The Ballot Or The Bullet Summary

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In April 1964, in the midst of a 54 day Senate filibuster of the landmark Civil Rights Act of 1964, Malcolm X gave his famous speech, “The Ballot or the Bullet”. In “The Ballot or the Bullet”, Malcolm X advocates for racial, economic, and social justice through the passage of the 1964 Civil Rights Act, more black voting control, and more black local control through any means possible, including violence and the threat of it. Throughout the entire speech, the metaphor of “the ballot or the bullet” is repeatedly used. X states this phrase constantly throughout the speech, even repeating it multiple times in succession. He uses this anaphora to emphasize the importance of this to his audience. X is trying to convey to his fellow black Americans that if they don’t receive the political say they deserve, it may be necessary to turn to violence to get the equal power they should already possess. This speech was given a month before the Civil Rights Act was passed by the Senate, which made many of its arguments about voting obsolete and solved many of Malcolm X’s complaints. If passed, the Civil Rights Act would give them the “ballot”, which is what X is pushing for. The violence the “bullet” refers to is secondary, only to be fallen back onto if they don’t receive the “ballot”. …show more content…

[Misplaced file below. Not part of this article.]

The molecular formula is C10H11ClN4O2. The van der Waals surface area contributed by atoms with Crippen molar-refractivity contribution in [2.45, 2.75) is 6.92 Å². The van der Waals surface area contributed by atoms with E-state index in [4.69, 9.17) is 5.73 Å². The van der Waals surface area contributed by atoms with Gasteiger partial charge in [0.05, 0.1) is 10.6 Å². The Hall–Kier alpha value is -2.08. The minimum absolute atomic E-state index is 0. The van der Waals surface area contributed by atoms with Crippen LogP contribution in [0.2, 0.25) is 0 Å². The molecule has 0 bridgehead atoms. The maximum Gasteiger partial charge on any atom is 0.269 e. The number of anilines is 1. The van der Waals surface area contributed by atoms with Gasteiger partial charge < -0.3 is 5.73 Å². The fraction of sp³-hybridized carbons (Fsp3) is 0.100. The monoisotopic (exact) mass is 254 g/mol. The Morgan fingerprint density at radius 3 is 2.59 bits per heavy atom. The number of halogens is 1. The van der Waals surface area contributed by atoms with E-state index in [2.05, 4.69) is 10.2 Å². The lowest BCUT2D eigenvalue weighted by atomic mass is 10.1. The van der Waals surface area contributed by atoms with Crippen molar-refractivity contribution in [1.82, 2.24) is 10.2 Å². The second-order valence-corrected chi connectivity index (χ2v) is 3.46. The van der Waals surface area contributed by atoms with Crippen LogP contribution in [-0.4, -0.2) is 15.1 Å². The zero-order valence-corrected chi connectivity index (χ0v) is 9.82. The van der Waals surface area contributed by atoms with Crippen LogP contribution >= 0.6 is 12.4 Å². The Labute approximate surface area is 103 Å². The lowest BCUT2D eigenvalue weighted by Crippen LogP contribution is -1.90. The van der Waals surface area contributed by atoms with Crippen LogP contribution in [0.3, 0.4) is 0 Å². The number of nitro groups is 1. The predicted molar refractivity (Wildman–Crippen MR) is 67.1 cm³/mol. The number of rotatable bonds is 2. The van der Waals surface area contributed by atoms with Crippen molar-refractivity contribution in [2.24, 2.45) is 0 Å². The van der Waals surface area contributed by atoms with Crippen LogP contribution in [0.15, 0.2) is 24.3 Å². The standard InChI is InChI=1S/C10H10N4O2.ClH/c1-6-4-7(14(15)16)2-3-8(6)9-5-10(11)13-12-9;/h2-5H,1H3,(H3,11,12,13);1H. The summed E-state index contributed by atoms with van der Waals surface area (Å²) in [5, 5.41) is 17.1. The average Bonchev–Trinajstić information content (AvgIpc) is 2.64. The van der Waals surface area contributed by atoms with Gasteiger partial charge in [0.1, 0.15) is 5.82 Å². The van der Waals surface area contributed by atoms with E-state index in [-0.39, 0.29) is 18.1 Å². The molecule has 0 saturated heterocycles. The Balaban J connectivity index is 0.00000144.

The speech opened the eyes of many blacks, inspiring a change to begin to occur. Through analogies, metaphors, and a vitriolic and urgent tone, Malcolm X concisely and clearly informs the audience of their mistreatment and encourages them to get their just deserts. X’s intelligence, passion, and oratorical skills helped make “The Ballot or the Bullet” one of the greatest rhetorical acts in black history. This phrase, “The Ballot or the Bullet”, truly defines Malcolm X’s stance on the current treatment of blacks and how he believes a violent response is necessary when all other means of communication are ignored or

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